Benign tumors were the most common disease in all age groups, but the prevalence was relatively low in older adults. This may be because older adults are more interested in malignant and premalignant diseases and younger people are more likely to physically stimulate the external ear. Among benign tumors, epidermal cysts were frequently found in the postauricular area and ear lobe (Fig. 4). Epidermal cysts are the most common cutaneous cysts and commonly occur in young to middle-aged adults.9) The second most common benign tumors in the external ear were keloids (Fig. 5). These lesions are common after ear piercing, drainage of the ear canal, and treatment of other ear trauma.10) This is due to the high tendency of the younger generation to use accessories such as earrings and piercings. Therefore, in our study, unlike other age groups, the earlobe was the most common site of occurrence among subjects 20–39 years of age.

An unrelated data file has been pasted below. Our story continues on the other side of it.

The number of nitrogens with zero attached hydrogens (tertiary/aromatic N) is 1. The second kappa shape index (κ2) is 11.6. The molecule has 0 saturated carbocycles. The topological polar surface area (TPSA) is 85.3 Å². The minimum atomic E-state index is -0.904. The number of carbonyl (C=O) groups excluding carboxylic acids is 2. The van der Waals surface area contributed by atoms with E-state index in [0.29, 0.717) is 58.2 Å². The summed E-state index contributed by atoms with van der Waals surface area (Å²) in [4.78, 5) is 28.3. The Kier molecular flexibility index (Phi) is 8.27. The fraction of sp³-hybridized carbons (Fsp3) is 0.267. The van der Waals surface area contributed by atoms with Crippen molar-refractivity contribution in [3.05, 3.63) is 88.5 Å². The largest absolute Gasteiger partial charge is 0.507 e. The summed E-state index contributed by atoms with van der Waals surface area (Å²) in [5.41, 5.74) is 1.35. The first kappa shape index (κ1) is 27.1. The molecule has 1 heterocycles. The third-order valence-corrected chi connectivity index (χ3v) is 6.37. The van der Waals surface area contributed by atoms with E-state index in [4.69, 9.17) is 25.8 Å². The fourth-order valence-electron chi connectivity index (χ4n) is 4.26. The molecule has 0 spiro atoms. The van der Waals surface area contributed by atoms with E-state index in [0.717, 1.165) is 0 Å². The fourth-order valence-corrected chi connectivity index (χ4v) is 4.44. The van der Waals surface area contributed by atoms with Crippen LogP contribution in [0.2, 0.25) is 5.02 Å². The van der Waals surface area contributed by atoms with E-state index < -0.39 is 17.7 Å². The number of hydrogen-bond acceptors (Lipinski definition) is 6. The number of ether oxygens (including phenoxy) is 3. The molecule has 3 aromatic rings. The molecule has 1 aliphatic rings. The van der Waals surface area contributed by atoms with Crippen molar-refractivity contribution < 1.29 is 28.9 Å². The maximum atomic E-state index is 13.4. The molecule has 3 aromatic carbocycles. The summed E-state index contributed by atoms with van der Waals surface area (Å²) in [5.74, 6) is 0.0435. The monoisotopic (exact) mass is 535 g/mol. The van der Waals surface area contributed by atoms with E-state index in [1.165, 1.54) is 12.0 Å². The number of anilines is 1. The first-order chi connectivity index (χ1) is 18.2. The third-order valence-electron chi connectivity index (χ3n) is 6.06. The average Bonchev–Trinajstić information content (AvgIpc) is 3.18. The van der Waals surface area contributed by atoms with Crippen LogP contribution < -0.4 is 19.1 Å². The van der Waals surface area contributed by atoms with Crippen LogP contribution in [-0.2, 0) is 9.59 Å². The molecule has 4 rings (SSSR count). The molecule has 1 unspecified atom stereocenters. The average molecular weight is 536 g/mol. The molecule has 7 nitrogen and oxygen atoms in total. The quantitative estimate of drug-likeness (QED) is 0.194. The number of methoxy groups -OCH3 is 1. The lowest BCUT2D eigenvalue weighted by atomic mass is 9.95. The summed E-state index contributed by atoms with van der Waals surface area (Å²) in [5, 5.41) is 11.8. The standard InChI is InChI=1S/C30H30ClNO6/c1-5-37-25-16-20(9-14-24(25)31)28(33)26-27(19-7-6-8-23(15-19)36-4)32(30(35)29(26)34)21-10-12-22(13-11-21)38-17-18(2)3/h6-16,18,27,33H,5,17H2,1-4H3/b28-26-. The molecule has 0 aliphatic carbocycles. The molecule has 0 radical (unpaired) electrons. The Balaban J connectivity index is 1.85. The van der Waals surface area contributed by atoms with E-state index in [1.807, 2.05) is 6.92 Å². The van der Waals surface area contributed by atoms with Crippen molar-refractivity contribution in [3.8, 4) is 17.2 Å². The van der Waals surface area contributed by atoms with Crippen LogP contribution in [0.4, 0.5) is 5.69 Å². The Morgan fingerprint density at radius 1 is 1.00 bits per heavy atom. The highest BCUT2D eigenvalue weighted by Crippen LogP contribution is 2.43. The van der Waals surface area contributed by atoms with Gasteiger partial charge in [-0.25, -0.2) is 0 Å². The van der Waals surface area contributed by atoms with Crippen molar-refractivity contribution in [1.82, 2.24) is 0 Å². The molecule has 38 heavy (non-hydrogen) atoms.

In patients older than 60 years, malignant and premalignant disease were most common in the antihelix. Therefore, dermatologic diseases that occur in the antihelix should not be overlooked. Previous reports suggest that malignant diseases of the helix mainly occur due to exposure to sunlight; however, our findings indicate that the antihelix is also associated with sun exposure and lead to malignant and premalignant disease.